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1. Creating

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Top Tips for Creating Funder-Useful Impact Statements

  1. Write your statement in simple, plain English that can be understood by a non-technical reader.
  2. Start your impact statement with a description of the situation – state the problem in simple terms, explaining it to someone with no knowledge of the situation why it is a problem. Express the challenges to the grower or audience for the research because of this situation. This provides context for the audience for the impact statement.
  3. Make a simple declarative statement of the goal of your project, immediately after the situation. “The goal of this project is to . . .”  Some writers may find it more productive to begin the writing process with this sentence, and then describe the situation.
  4. Methodology has very little space in an impact statement.  Say that you conducted studies or experiments, ran field trials, or applied the latest technology.  If outputs from the work have been useful tools or other resources, say so. Then tell what happened or changed – that’s the impact.
  5. Quantitative measures of change make an impact statement memorable, even if they are based on assumptions (which you state clearly). “Assuming 80% of growers adopt this technology, enough water will be saved in the production of 500,000 acres of commodity X to provide the indoor water needs of Well-Known City Y.” Use National Ag Statistics Service data, American Water Works Association, US Census Data, and so forth.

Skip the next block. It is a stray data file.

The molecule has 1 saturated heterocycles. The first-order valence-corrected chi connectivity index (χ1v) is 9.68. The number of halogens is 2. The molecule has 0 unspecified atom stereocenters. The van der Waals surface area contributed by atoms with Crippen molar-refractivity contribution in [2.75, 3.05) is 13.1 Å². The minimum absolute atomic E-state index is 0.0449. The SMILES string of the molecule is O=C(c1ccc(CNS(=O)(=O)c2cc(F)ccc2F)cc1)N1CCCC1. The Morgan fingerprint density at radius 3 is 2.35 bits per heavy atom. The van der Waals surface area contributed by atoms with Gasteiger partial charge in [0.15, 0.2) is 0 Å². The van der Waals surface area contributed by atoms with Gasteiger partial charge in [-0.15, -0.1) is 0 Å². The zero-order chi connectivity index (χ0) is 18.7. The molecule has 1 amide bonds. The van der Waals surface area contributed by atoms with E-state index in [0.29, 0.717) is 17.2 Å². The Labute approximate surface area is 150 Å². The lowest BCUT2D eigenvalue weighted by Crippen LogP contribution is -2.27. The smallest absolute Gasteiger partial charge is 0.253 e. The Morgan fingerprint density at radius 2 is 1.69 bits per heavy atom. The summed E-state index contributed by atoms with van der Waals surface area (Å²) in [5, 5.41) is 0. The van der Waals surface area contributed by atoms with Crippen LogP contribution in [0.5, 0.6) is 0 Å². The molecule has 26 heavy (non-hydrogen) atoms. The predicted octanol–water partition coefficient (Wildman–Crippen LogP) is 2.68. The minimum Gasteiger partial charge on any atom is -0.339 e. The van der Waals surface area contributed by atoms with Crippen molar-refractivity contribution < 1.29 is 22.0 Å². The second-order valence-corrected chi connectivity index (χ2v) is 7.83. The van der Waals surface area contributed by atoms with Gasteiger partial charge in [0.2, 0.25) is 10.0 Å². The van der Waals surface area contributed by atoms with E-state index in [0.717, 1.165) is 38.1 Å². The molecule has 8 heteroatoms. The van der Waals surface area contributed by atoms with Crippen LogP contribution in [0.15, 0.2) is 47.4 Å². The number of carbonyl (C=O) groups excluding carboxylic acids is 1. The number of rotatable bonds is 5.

6. As much as possible, write in the active voice. Say, The team crossed resistant selections with susceptible selections . . .” rather than “Resistant selections were crossed with susceptible selections . . .” The impact statement is not a technical communication and should not comply with technical writing standards.
  7. Avoid jargon. Substitute common terms for technical language technical language commonly used in your field. Convert specialized units into English units – no acre feet, no cubic meters, no micro-grams, no hectares.
  8. Keep your sentences short; if you have used a semi-colon, you’ve probably said too much.  Keep your sentences short. If you have used a semi-colon, you’ve probably said too much in that sentence.
  9. Your last sentence is the crescendo of the impact statement – promise “value. “
  10. Add value to your statement with a suitable graphic or image which conveys the impact of your project.
Sample Statement with editorial input based on the ten points listed above – View sample